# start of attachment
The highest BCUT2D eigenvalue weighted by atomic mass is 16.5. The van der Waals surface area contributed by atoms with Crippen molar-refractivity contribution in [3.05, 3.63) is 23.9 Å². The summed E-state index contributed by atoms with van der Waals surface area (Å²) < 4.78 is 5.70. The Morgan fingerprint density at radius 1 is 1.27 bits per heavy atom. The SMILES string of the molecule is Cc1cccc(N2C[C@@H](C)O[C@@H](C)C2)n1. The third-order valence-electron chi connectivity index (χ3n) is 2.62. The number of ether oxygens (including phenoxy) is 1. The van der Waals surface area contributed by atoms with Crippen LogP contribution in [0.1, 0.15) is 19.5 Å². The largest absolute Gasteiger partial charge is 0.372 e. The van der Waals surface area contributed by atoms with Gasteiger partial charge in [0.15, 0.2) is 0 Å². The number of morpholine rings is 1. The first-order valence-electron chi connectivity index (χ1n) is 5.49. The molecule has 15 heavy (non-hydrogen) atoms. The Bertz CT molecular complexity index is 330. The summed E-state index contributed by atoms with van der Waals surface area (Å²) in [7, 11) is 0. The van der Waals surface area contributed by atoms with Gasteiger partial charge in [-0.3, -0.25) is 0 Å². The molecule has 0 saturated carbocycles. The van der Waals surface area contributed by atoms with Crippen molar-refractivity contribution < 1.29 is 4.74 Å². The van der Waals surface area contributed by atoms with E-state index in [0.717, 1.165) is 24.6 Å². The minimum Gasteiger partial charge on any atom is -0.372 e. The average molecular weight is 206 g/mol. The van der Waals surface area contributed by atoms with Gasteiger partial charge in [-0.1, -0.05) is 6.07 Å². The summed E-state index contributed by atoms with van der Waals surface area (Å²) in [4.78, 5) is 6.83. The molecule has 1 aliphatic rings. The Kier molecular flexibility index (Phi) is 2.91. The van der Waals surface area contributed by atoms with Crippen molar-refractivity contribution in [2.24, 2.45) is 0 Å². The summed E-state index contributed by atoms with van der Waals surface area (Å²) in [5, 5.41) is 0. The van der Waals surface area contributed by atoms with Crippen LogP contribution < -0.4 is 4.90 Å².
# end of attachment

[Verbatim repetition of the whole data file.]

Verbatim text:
The highest BCUT2D eigenvalue weighted by atomic mass is 16.5. The van der Waals surface area contributed by atoms with Crippen molar-refractivity contribution in [3.05, 3.63) is 23.9 Å². The summed E-state index contributed by atoms with van der Waals surface area (Å²) < 4.78 is 5.70. The Morgan fingerprint density at radius 1 is 1.27 bits per heavy atom. The SMILES string of the molecule is Cc1cccc(N2C[C@@H](C)O[C@@H](C)C2)n1. The third-order valence-electron chi connectivity index (χ3n) is 2.62. The number of ether oxygens (including phenoxy) is 1. The van der Waals surface area contributed by atoms with Crippen LogP contribution in [0.1, 0.15) is 19.5 Å². The largest absolute Gasteiger partial charge is 0.372 e. The van der Waals surface area contributed by atoms with Gasteiger partial charge in [0.15, 0.2) is 0 Å². The number of morpholine rings is 1. The first-order valence-electron chi connectivity index (χ1n) is 5.49. The molecule has 15 heavy (non-hydrogen) atoms. The Bertz CT molecular complexity index is 330. The summed E-state index contributed by atoms with van der Waals surface area (Å²) in [7, 11) is 0. The van der Waals surface area contributed by atoms with Gasteiger partial charge in [-0.3, -0.25) is 0 Å². The molecule has 0 saturated carbocycles. The van der Waals surface area contributed by atoms with Crippen molar-refractivity contribution < 1.29 is 4.74 Å². The van der Waals surface area contributed by atoms with E-state index in [0.717, 1.165) is 24.6 Å². The minimum Gasteiger partial charge on any atom is -0.372 e. The average molecular weight is 206 g/mol. The van der Waals surface area contributed by atoms with Gasteiger partial charge in [-0.1, -0.05) is 6.07 Å². The summed E-state index contributed by atoms with van der Waals surface area (Å²) in [4.78, 5) is 6.83. The molecule has 1 aliphatic rings. The Kier molecular flexibility index (Phi) is 2.91. The van der Waals surface area contributed by atoms with Crippen molar-refractivity contribution in [2.24, 2.45) is 0 Å². The summed E-state index contributed by atoms with van der Waals surface area (Å²) in [5, 5.41) is 0. The van der Waals surface area contributed by atoms with Crippen LogP contribution < -0.4 is 4.90 Å².